Changing Solidarity

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In some areas of our public life a shared sense of civility seems

to have been delegitimated as a binding norm we can reliably

invoke; that is, not merely that people behave uncivilly, but that

the charge “That was uncivil” carries little or no weight. So I

think there is adecline in civility and that this decline matters.

(Lawrence Cahoone 2000b: 145)

Contemporary solidarity is different from what it has been in earlier

times. Broad societal changes have had an impact on the forms and manifestations

of solidarity: the individualization process, the decline of religiosity

in Western societies, the economic reforms that have taken place

in many welfare states, changing patterns in family life, changing gender

roles, the development of the information and communication technology,

and, last but not least, the migration processes occurring throughout

the world. As a consequence of immigration new religious and political

identities present themselves to the inhabitants of the Western world,

giving rise to new questions and concerns about solidarity. These societal

changes do not necessarily cause a decline in solidarity, as is often

assumed. In certain domains solidarity may increase; in others it may

merely adopt a new shape. In this chapter, I briefly examine some of

the main dimensions that may be involved in the transformation in

solidarity: individualization, diversification, and globalization. Mainly

cultural critics have reflected on these societal transformations, but their

conclusions only incidentally extend to the consequences for social ties

and solidarity. This is understandable because it is almost impossible

to connect broad societal changes causally to changes in solidarity. The

societal changes are too complex and solidarity is too multifarious to

allow clear causal statements. In the second part of this chapter I address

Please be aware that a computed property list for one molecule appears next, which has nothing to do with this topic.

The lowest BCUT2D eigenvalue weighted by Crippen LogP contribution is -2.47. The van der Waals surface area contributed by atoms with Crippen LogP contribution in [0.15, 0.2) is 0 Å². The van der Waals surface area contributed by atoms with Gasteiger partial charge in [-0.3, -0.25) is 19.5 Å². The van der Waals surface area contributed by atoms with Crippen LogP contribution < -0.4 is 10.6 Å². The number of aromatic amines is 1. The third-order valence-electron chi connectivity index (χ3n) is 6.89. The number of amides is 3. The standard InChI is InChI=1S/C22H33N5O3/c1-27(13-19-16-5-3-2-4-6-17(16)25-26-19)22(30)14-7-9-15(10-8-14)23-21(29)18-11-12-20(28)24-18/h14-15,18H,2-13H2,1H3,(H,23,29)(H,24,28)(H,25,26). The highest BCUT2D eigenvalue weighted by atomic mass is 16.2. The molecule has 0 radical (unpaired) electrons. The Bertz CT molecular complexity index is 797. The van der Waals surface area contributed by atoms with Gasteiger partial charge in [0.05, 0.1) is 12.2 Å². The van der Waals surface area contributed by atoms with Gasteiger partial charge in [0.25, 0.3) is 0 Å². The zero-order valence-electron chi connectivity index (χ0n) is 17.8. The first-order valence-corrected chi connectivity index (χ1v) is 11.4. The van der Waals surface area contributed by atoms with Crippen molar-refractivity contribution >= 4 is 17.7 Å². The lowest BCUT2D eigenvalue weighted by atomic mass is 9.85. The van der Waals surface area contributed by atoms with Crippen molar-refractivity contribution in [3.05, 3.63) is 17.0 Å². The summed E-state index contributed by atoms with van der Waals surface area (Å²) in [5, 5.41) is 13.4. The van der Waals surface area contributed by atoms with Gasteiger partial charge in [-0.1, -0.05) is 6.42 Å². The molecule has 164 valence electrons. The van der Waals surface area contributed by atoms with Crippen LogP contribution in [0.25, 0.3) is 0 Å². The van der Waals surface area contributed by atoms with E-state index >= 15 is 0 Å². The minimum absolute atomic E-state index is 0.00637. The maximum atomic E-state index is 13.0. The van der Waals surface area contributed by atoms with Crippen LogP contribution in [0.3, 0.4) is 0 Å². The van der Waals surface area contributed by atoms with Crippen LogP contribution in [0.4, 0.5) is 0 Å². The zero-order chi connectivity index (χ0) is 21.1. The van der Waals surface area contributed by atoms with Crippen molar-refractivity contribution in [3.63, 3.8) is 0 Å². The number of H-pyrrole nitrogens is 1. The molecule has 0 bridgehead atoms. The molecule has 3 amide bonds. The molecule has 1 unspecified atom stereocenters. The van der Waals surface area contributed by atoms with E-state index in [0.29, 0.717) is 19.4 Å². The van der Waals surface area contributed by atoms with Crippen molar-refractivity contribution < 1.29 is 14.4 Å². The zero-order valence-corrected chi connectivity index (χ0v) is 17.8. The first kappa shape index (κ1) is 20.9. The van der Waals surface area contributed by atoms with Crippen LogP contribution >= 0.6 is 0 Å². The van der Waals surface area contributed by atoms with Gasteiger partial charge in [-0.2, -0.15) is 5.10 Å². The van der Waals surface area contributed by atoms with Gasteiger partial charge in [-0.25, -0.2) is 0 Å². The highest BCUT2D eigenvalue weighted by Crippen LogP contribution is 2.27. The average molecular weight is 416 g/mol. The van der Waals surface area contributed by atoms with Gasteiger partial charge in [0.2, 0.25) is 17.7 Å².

some changes in contemporary solidarity and, where possible, support

these with empirical data.

A first and overriding societal change is the individualization process.

This development has its starting point in the nineteenth century (although

its roots go back to a more distant past) and has been reflected

on by classical sociologists like Durkheim and Simmel. In their view one

of the consequences of individualization is that solidarity would become

more abstract.With the modernization of society people would come to

participate in an ever larger number of partly overlapping social circles.

This would enlarge their individual possibilities to choose; loosen the

former tightly knit ties of family, neighborhood, and church; and weaken

the formerly existing solidarity patterns.

A second and related development is diversification: of identities, preferences,

convictions, and commitments. It is assumed that the former

continuity and stability of human identity are disappearing, and that the

sharing of beliefs, roots, or traditions with fellow human beings is becoming

less self-evident. Although modern individuals are more capable

than ever to assert their own selves, they are at the same time experiencing

a growing insecurity about what is going on in society, socially, culturally,

and materially. The presence of an increasing number of “strangers” in

modern Western societies adds substantially to this uncertainty. Hospitality

toward strangers, once a moral obligation and a daily practice all

over the world, has lost its former meaning as an expression of solidarity.

The third change concerns the globalization process, the widening of

political, economic, technological, social, and cultural borders allowing

for worldwide interconnections between organizations and people that

create new possibilities and exigencies for solidarity. One manifestation

of this development is the new communication technology, in particular

the Internet, which creates new networks between millions of people.